Why We Need Professor Miodek Posted by Anna on Sep 25, 2008 in Grammar
Lately I’ve been writing in Polish more and more, and while I’ve always thought that my Polish spelling skills were decent, now I’m not so sure. In fact, I am sure – they suck.
It’s of very little consolation that I am not alone. Any random read of internet forums populated by Poles will prove that a great number of us can’t spell. And that to me proves that Polish spelling is not as easy and uncomplicated as our school teachers once upon a time tried to tell us. Liars!
“iść“ is an easy word, you write “ść” at the end, just like you say it and just like it sounds.
Same with “pójść“.
But what about “znaleźć”? Or is it “znaleść”? Here Anna runs to look it up in a dictionary.
OK, I’m back. According to the on-line dictionary, it’s supposed to be “znaleźć”. Yet when you pronounce this word, you still hear “ść” at the end, not “źć”. Actually, to even say “źć” there would be hard, if not impossible. Then why do we write it like that, huh?
I seem to remember that if this “ść/źć” sound follows a consonant, then we write “ść”, and if it follows a vowel – then “źć”. But I’m not sure if this is something that my teacher just made up (which is highly possible, the woman made up many things, including our final grades), or if this is an actual rule.
And then there’s this “ó” and “u” confusion. I used to be so good as this stuff, and now I have to stop and think if it’s “skrócić” or “skrucić”. Then I remember that “krótki” is written with an “ó” so “skrócić” must be the same.
The “ż” and “rz” fiasco is something that I experience quite often, too. I know the general rules, oh yes, I do:
- “rz” after b, ch, d, g, j, k, p, t, w,
- and when it morphs into “r” in other forms of the same word or in related words,
- and in certain masculine nouns ending in –arz, –erz, –mistrz and –mierz,
- and in words not covered by any other rule,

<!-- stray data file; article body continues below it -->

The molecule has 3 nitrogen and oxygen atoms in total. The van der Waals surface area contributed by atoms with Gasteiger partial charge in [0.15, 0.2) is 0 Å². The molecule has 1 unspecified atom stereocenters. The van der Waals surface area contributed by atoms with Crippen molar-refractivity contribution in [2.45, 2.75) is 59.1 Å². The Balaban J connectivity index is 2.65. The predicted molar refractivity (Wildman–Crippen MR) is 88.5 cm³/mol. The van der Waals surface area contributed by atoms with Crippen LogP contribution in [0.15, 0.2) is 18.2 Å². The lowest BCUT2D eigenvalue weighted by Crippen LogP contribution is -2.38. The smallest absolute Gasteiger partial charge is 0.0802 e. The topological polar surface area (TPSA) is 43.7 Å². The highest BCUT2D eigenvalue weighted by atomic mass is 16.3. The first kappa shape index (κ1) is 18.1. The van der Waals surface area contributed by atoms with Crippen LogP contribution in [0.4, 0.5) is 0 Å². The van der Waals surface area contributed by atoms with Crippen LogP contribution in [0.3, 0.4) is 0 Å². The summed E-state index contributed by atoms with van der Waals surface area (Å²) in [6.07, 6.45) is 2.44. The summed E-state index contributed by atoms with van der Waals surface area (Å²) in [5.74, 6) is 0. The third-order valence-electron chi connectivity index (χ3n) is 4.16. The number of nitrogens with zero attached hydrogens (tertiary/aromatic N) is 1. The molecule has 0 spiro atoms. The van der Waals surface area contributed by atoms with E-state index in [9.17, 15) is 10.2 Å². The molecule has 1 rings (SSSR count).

- except during the second Thursday of every other month ending in a “y”, but not right after the full moon. Or something like that.
But knowing the rules, and following them are two different things.
Seriously, Polish spelling IS complicated and convoluted, and there’s no shame in admitting that it’s hard to write it correctly. We even have special experts, who write newspaper columns, or who have TV or radio programs devoted to the intricacies of the language. And those columns are widely read, and the programs widely watched.
One of those expert guys is professor Jan Miodek, who thanks to his TV program about Polish language became a popular media personality. Can you believe it? That we’d actually NEED a TV program to discuss the more convoluted points of our convoluted language? And even professor Miodek admitted to making mistakes. Spelling mistakes, no less. And he is THE authority on the Polish language, trained linguist, professor at Wrocław University and a member of the Polish Language Council (Rada Języka Polskiego).
Now I don’t feel so bad. And as I write more and more in Polish, I’m re-learning to spell properly. And all those goofy spelling rules are slowly coming back to me. Too slowly, if you ask me, though.
Words used today:
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